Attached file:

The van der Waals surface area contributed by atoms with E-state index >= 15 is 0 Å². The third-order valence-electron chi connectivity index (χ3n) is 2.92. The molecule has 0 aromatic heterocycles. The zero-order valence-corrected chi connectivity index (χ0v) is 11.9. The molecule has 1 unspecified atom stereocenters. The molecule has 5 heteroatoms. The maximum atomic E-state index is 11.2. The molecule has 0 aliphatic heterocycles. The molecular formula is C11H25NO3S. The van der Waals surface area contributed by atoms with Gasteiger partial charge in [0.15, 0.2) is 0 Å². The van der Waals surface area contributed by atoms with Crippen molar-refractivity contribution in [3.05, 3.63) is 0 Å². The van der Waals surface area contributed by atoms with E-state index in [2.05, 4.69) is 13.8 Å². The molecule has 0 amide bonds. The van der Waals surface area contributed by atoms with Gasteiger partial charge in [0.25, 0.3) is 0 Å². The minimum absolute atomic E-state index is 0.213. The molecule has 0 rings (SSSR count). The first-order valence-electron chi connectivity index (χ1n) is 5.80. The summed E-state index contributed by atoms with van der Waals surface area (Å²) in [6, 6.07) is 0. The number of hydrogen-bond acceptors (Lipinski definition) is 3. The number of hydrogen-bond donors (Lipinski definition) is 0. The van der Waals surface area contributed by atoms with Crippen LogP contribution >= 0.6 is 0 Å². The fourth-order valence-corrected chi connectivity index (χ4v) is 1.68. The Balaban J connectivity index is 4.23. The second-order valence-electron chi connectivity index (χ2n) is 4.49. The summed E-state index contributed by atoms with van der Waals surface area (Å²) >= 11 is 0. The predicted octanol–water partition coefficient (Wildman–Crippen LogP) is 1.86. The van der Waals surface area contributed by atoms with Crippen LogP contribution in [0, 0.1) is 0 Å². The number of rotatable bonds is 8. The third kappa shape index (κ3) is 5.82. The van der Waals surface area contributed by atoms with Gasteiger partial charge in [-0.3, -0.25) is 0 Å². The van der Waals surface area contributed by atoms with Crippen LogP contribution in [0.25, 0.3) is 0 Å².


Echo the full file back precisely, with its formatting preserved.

The van der Waals surface area contributed by atoms with E-state index >= 15 is 0 Å². The third-order valence-electron chi connectivity index (χ3n) is 2.92. The molecule has 0 aromatic heterocycles. The zero-order valence-corrected chi connectivity index (χ0v) is 11.9. The molecule has 1 unspecified atom stereocenters. The molecule has 5 heteroatoms. The maximum atomic E-state index is 11.2. The molecule has 0 aliphatic heterocycles. The molecular formula is C11H25NO3S. The van der Waals surface area contributed by atoms with Gasteiger partial charge in [0.15, 0.2) is 0 Å². The van der Waals surface area contributed by atoms with Crippen molar-refractivity contribution in [3.05, 3.63) is 0 Å². The van der Waals surface area contributed by atoms with E-state index in [2.05, 4.69) is 13.8 Å². The molecule has 0 amide bonds. The van der Waals surface area contributed by atoms with Gasteiger partial charge in [0.25, 0.3) is 0 Å². The minimum absolute atomic E-state index is 0.213. The molecule has 0 rings (SSSR count). The first-order valence-electron chi connectivity index (χ1n) is 5.80. The summed E-state index contributed by atoms with van der Waals surface area (Å²) in [6, 6.07) is 0. The number of hydrogen-bond acceptors (Lipinski definition) is 3. The number of hydrogen-bond donors (Lipinski definition) is 0. The van der Waals surface area contributed by atoms with Crippen LogP contribution >= 0.6 is 0 Å². The fourth-order valence-corrected chi connectivity index (χ4v) is 1.68. The Balaban J connectivity index is 4.23. The second-order valence-electron chi connectivity index (χ2n) is 4.49. The summed E-state index contributed by atoms with van der Waals surface area (Å²) >= 11 is 0. The predicted octanol–water partition coefficient (Wildman–Crippen LogP) is 1.86. The van der Waals surface area contributed by atoms with Crippen LogP contribution in [0, 0.1) is 0 Å². The number of rotatable bonds is 8. The third kappa shape index (κ3) is 5.82. The van der Waals surface area contributed by atoms with Gasteiger partial charge in [-0.3, -0.25) is 0 Å². The van der Waals surface area contributed by atoms with Crippen LogP contribution in [0.25, 0.3) is 0 Å².